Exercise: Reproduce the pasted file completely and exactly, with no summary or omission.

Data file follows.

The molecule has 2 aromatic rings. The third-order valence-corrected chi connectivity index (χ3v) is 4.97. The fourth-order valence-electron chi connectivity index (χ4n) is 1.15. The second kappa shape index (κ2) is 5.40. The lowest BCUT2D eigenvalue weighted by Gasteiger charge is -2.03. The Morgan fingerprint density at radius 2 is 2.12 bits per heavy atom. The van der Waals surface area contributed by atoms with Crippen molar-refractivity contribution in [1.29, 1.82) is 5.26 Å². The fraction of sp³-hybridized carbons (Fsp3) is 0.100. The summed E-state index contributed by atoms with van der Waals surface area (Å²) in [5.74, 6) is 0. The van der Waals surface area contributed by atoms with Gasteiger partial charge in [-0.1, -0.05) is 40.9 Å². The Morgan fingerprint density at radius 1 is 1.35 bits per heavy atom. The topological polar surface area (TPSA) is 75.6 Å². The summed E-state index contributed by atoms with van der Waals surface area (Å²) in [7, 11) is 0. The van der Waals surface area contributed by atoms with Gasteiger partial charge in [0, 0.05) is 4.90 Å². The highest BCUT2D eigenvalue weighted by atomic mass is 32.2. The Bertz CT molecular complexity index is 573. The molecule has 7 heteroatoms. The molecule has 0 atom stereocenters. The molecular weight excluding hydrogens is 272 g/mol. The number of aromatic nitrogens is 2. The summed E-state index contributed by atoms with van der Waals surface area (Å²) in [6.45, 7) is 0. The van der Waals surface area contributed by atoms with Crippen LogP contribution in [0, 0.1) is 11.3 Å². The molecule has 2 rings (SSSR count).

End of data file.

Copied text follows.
The molecule has 2 aromatic rings. The third-order valence-corrected chi connectivity index (χ3v) is 4.97. The fourth-order valence-electron chi connectivity index (χ4n) is 1.15. The second kappa shape index (κ2) is 5.40. The lowest BCUT2D eigenvalue weighted by Gasteiger charge is -2.03. The Morgan fingerprint density at radius 2 is 2.12 bits per heavy atom. The van der Waals surface area contributed by atoms with Crippen molar-refractivity contribution in [1.29, 1.82) is 5.26 Å². The fraction of sp³-hybridized carbons (Fsp3) is 0.100. The summed E-state index contributed by atoms with van der Waals surface area (Å²) in [5.74, 6) is 0. The van der Waals surface area contributed by atoms with Gasteiger partial charge in [-0.1, -0.05) is 40.9 Å². The Morgan fingerprint density at radius 1 is 1.35 bits per heavy atom. The topological polar surface area (TPSA) is 75.6 Å². The summed E-state index contributed by atoms with van der Waals surface area (Å²) in [7, 11) is 0. The van der Waals surface area contributed by atoms with Gasteiger partial charge in [0, 0.05) is 4.90 Å². The highest BCUT2D eigenvalue weighted by atomic mass is 32.2. The Bertz CT molecular complexity index is 573. The molecule has 7 heteroatoms. The molecule has 0 atom stereocenters. The molecular weight excluding hydrogens is 272 g/mol. The number of aromatic nitrogens is 2. The summed E-state index contributed by atoms with van der Waals surface area (Å²) in [6.45, 7) is 0. The van der Waals surface area contributed by atoms with Crippen LogP contribution in [0, 0.1) is 11.3 Å². The molecule has 2 rings (SSSR count).